The above evaluations and/or recommendations are for general guidance only and should not be relied upon for legal compliance purposes. They are based solely on the information provided to us and relate only to those conditions specifically discussed. We do not make any warranty, expressed or implied, that your workplace is safe or healthful or that it complies with all laws, regulations or standards.

Copyright © 2000-2014 State Compensation Insurance Fund
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Safely Handling Electronic Waste

Electronics are now as much a part of our daily lives as any other consumer product.  As each new product comes to the market, our old electronics, spent batteries, and other accessories become electronic waste (e-waste), and head to the waste pile.

Most companies have an area to stockpile equipment and supplies before final disposal. Some companies and public entities even specialize in handling e-waste for re-use and recycling. There are risks to handling e-waste, including physical injuries due to lifting, cuts from sharps, and exposure to hazardous dusts and chemicals that can pose health effects. To minimize injury, it is important to learn how to store, handle, and process e-waste safely.

The first concern with e-waste is potential exposure to chemical dusts and vapors, if the products are damaged or broken apart. Exposures to lead, mercury, cadmium, beryllium, and flame retardant compounds pose both short and long-term health effects. The risks include damage to the nervous system, reproductive system, birth defects, lung disease, and thyroid problems. In particular, use extra caution with the following equipment types and hazards:

Lead Dust

Mercury Vapor

Cadmium Dust

Beryllium Dust

Flame Retardant Dust

Cathode Ray Tubes
Batteries
Solder
Circuit Boards

Batteries
Switches
Thermostats
Fluorescent Tubes

Ni-Cad Batteries
Circuit Boards
Cathode Ray Tubes

Circuit Boards

Plastic Cases and Parts

Always wear your Personal Protective Equipment (PPE) when you work with e-waste:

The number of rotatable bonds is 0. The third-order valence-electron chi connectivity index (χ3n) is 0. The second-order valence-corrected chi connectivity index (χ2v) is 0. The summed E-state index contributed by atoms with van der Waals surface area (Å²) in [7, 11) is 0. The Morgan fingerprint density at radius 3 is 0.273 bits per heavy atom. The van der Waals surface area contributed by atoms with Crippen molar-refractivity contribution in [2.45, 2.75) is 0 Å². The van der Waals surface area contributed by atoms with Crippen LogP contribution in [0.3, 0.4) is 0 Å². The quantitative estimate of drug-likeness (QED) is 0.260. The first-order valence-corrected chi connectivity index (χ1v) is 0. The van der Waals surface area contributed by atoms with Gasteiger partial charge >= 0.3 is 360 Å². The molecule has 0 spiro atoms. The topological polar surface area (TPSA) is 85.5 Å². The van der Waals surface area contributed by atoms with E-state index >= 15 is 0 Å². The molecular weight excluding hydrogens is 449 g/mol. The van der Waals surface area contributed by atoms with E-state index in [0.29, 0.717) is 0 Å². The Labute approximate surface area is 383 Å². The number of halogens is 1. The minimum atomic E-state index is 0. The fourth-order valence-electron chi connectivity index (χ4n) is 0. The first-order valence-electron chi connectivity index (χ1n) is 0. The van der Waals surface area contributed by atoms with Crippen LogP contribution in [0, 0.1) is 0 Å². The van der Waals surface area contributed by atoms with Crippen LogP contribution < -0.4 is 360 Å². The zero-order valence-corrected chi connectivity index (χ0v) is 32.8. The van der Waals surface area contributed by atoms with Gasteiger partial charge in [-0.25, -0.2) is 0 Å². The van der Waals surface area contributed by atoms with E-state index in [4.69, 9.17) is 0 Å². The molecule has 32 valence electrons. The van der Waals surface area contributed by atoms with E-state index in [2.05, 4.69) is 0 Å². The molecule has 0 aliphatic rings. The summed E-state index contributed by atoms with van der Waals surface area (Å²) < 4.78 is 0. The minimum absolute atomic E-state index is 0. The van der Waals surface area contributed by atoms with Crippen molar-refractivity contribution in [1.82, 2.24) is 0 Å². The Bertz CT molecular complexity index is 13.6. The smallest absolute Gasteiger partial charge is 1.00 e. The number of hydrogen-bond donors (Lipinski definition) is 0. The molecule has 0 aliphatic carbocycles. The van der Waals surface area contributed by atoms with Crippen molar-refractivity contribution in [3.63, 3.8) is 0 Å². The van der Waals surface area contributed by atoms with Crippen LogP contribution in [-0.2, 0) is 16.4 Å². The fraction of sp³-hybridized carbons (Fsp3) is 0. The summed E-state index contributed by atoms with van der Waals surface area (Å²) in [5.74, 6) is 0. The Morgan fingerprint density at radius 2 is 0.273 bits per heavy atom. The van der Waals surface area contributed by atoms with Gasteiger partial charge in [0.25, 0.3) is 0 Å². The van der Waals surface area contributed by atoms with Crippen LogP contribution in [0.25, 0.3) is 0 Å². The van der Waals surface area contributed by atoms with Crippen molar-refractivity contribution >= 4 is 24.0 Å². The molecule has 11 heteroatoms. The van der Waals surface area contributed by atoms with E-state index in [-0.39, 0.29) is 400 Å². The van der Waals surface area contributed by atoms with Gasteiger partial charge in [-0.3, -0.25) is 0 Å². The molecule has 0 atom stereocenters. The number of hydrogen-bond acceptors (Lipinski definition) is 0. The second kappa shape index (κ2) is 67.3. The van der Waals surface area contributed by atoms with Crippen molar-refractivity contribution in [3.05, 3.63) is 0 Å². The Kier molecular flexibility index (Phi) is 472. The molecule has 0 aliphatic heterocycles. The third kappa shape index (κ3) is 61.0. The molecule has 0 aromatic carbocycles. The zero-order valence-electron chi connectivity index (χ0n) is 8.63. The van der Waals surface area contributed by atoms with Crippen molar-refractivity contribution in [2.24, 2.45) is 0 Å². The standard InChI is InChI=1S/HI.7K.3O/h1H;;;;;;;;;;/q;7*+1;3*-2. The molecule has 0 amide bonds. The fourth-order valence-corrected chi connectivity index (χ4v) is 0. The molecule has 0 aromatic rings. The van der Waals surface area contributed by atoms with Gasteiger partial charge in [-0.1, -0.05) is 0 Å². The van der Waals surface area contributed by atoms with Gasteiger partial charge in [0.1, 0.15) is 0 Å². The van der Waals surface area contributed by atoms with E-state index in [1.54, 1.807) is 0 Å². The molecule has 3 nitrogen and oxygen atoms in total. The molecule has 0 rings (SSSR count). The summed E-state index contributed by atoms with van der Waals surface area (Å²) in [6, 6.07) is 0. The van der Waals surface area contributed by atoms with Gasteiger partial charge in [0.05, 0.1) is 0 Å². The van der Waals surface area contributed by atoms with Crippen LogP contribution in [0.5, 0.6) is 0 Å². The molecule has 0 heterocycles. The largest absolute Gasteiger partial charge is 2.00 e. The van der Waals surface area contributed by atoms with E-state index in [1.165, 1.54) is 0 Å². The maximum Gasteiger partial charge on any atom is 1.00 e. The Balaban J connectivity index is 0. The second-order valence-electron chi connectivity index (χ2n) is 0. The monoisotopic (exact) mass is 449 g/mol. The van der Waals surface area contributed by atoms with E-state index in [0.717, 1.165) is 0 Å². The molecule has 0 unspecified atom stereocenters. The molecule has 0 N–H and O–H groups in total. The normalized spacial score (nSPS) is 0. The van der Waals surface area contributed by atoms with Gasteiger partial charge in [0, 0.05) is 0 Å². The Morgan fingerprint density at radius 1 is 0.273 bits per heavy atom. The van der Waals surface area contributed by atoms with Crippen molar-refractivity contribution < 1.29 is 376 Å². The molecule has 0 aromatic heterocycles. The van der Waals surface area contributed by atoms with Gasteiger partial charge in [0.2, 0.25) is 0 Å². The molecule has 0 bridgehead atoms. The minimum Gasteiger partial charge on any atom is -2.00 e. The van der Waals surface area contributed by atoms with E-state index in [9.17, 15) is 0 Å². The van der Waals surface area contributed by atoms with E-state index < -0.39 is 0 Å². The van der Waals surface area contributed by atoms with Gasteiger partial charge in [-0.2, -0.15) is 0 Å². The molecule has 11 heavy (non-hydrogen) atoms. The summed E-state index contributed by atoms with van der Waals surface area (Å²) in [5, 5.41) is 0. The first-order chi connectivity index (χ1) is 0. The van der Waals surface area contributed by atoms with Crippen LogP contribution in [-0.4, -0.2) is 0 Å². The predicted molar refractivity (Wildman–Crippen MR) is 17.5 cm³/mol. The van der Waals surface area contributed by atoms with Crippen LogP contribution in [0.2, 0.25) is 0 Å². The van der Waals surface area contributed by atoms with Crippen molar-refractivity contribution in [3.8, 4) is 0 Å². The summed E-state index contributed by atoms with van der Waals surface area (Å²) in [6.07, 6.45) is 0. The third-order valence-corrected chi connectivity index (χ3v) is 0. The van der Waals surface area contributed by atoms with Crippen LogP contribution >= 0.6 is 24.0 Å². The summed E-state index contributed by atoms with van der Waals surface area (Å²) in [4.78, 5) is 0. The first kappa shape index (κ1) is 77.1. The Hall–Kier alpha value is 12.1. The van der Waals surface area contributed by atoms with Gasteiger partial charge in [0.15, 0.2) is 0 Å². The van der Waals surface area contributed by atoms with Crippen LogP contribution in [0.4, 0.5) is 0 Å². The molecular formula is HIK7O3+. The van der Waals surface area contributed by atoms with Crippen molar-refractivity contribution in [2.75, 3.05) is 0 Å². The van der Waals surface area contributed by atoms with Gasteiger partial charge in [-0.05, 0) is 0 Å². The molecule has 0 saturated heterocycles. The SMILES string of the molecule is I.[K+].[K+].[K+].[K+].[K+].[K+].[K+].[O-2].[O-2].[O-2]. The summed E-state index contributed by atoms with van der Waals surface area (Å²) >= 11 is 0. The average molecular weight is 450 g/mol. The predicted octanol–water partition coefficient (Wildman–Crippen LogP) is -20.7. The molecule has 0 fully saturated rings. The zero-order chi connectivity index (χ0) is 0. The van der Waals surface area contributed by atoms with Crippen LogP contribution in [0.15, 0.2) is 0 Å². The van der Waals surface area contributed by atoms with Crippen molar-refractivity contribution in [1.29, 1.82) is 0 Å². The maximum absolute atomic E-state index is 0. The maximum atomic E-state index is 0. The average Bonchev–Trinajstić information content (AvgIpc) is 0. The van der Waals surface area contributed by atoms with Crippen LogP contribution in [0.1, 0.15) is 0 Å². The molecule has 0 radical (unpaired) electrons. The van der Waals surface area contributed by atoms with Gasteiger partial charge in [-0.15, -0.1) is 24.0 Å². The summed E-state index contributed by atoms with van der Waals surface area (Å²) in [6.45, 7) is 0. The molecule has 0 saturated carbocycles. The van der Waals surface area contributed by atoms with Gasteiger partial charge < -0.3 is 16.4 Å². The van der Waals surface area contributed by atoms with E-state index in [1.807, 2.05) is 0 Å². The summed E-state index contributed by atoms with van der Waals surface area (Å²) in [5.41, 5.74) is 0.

Minimize e-waste dust in the workplace by using good housekeeping practices. Keep the work area clean by storing items properly to minimize breakage or leaking; store batteries in sealed plastic containers and keep equipment neatly stacked or in boxes. Use wet-wipe/wet-mop methods or a vacuum with a High-Efficiency Particulate Air (HEPA) filter to clean equipment and storage areas. Avoid using brooms that can stir up dust into the air. Don’t touch broken glass with your bare hands; be sure to wear gloves and use tools to pick up and dispose of sharp glass and metal.

Use good hygiene practices after you have handled e-waste. Always wash your hands before eating or drinking so that you do not potentially ingest hazardous dusts or chemicals. Change clothes and shower to remove dusts from your hair, skin, and clothing. Change your shoes or leave them outside so that you don’t track contaminants into the office, car or home.

Use good body postures and lifting techniques when you are working with e-waste. Use carts, dollies, and boxes with handles to move equipment. If you have to lift electronic components, use your leg muscles and keep your back straight. When possible, store materials between shoulder and knee heights to prevent strains caused from reaching too high or too low.

Be sure to review all state and federal laws regarding the handling and disposal of e-waste and other toxic substances. By learning about the types of e-waste and hazards you handle, and by using safe work practices, good housekeeping, and proper storage and handling techniques, you can stay safe and prevent injury while working with e-waste.

9/2014


The above evaluations and/or recommendations are for general guidance only and should not be relied upon for legal compliance purposes. They are based solely on the information provided to us and relate only to those conditions specifically discussed. We do not make any warranty, expressed or implied, that your workplace is safe or healthful or that it complies with all laws, regulations or standards.

Copyright © 2000-2019 State Compensation Insurance Fund